Ten Easy Tips
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- Use Organic Fertilizer and avoid fertilizing during the initial planting phase. Herbs require little fertilizer if you have prepared your soil prior to planting.
- For an interesting border of trouble free flowering herbs, plant Chives, or even more beautiful, Garlic Chives. Chives have lavender "flower balls" and Garlic Chives have delicate white flowers. Both are edible and will return the following year. For edible flowers, grow your own! Grow Garlic. In the fall, buy garlic from the supermarket or vegetable stand, separate the cloves, and plant in the sun. Harvest time will provide as many Garlic Bulbs as the number of matured cloves planted.
- Elephant Garlic is not as flavorful as regular garlic, but makes a spectacular ball of flowers, and is much less expensive than the pricey Flowering Alliums.
- First time gardeners should grow the "easy" herbs. Chives, Parsley, Mint, French Tarragon, Dill, Fennel, Sage, Thyme, Lemon Balm, Oregano and Lavender. For maximum sun, grow in Containers and move the containers to follow the sun.
- Marjoram and Oregano have similar culinary use, but Marjoram is more difficult to grow and is considered to be tender. Plant Oregano for your Italian flavored herb choice.
- Grow herbs in different areas of your yard. In the fall, consolidate and move plants to the best locations for the best growing. Move them before the first frost.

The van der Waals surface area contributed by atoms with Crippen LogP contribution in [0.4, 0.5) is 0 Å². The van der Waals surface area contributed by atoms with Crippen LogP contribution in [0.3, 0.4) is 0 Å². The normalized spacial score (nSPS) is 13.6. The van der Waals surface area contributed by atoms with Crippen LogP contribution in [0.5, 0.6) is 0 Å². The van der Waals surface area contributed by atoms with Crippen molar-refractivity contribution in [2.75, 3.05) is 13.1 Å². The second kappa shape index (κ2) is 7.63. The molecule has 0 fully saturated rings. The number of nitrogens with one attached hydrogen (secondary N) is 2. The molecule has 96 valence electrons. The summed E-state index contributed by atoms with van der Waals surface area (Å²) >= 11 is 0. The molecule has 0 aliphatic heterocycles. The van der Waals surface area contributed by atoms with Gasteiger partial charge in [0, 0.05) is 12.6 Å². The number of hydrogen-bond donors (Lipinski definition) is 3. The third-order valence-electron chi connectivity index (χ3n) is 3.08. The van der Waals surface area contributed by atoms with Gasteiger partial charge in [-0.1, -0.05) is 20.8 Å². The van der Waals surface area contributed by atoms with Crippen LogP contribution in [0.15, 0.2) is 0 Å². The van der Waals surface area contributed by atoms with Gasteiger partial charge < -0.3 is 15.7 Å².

- For a collection of highly aromatic flowering herbs, plant Scented Geraniums. There are dozens of scents to choose from, but remember to move them indoors before winter because they are very tender.
- For Bonsai fans, the following will make stunning specimens: Oregano, Lavender, Rosemary, Sontolina, and Hyssop. Herbs which develop "woody" stems are easily shaped. All of the above herbs flower, although Lavender is the most highly scented.
- Edible flowers must be grown in pesticide free areas. Resist harvesting food crops from roadside areas or other questionable growing spaces.
- For good air circulation in your yard, turn your herbs into miniature trees. Prune lower leaves to prevent plant problems associated with foliage too close to the ground.